‘Does this help?’ That’s usually what teachers ask when we’ve discussed my work. I used to not know what to answer but about six months ago I figured it out. ‘I don’t know yet, but I’m sure it’ll help me in a week’.
I need some time to let things trickle down to my ‘unconscious’. When I talk about my work with someone and they have something to say about it, I always need a bit of distance from the work and from the person to figure out what I want to do with their feedback. It’s very rare that I get an epiphany there and then. I recently read an article about incubation that confirm what I had figured out.
For the past week I’ve felt lost, overwhelmed and frustrated. I didn’t know why and I didn’t know what to do about it. All I knew is that I had a ton I wanted to do (as always) but the idea of it all paralyzed me instead of invigorating me. I remember a time when I was a kid in Egypt where I had to clean my room. The room was too messy and I didn’t know where to start. The big mess overwhelmed me and instead of cleaning up, I was stuck. After not doing anything for some time, I just started with something. What the start was didn’t matter, the idea of just starting was what mattered. For years, that has been the moment that I think of when I have feel overwhelmed and don’t know where to start. It doesn’t matter where you start, as long as you just start.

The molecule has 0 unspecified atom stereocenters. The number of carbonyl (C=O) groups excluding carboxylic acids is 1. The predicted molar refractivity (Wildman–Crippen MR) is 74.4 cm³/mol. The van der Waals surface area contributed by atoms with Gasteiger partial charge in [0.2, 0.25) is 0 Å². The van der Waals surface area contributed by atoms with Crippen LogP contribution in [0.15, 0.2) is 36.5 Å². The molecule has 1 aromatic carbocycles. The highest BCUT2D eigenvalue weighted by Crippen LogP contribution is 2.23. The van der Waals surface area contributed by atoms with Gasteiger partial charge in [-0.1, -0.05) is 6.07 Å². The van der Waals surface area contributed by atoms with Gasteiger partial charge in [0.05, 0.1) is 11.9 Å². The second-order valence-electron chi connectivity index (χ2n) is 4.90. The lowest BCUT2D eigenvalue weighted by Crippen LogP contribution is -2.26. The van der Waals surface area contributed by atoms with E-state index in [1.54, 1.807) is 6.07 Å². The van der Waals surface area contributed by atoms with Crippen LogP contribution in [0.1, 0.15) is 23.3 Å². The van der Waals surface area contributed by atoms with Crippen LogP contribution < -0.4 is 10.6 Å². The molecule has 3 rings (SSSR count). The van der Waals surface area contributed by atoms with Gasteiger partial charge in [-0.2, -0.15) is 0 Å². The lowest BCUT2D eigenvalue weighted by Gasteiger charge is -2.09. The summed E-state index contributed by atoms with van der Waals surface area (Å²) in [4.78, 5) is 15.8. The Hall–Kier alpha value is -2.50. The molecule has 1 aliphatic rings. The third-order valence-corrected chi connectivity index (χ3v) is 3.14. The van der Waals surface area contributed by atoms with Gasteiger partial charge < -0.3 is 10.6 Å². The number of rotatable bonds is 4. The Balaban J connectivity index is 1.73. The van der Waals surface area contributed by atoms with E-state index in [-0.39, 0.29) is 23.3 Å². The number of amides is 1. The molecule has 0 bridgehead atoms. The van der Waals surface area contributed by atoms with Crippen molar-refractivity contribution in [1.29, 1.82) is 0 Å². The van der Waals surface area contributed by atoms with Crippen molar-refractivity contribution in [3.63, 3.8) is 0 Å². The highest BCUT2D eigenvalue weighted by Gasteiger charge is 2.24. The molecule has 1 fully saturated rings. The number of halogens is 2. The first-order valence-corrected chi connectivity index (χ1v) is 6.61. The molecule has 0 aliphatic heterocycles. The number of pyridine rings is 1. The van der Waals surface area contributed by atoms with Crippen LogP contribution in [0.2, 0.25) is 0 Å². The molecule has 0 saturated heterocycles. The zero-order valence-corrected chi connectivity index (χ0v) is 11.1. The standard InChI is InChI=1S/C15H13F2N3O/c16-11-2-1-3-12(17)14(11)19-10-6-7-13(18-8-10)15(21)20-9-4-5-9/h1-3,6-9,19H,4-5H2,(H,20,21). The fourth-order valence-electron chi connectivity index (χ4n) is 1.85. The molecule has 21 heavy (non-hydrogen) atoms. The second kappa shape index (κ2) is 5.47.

This week, I think I’ve added something else to that story. It still doesn’t matter where I start, I just have to start somewhere. Just like Martin Venezky says in It Is Beautiful… Then Gone: Know the next step, not the destination [full quote]. But not only that, when I have started, I have to give myself some room to breathe too. I have to let all of the impulses around me sit in. Instead of just starting and continuing until I’m exhausted and hoping it leads somewhere, I have to start and stop. Repeatedly.
Gathering information is often a good first step but if you don’t take the time to reflect on what you’ve gathered and just continue gathering, you won’t get very far.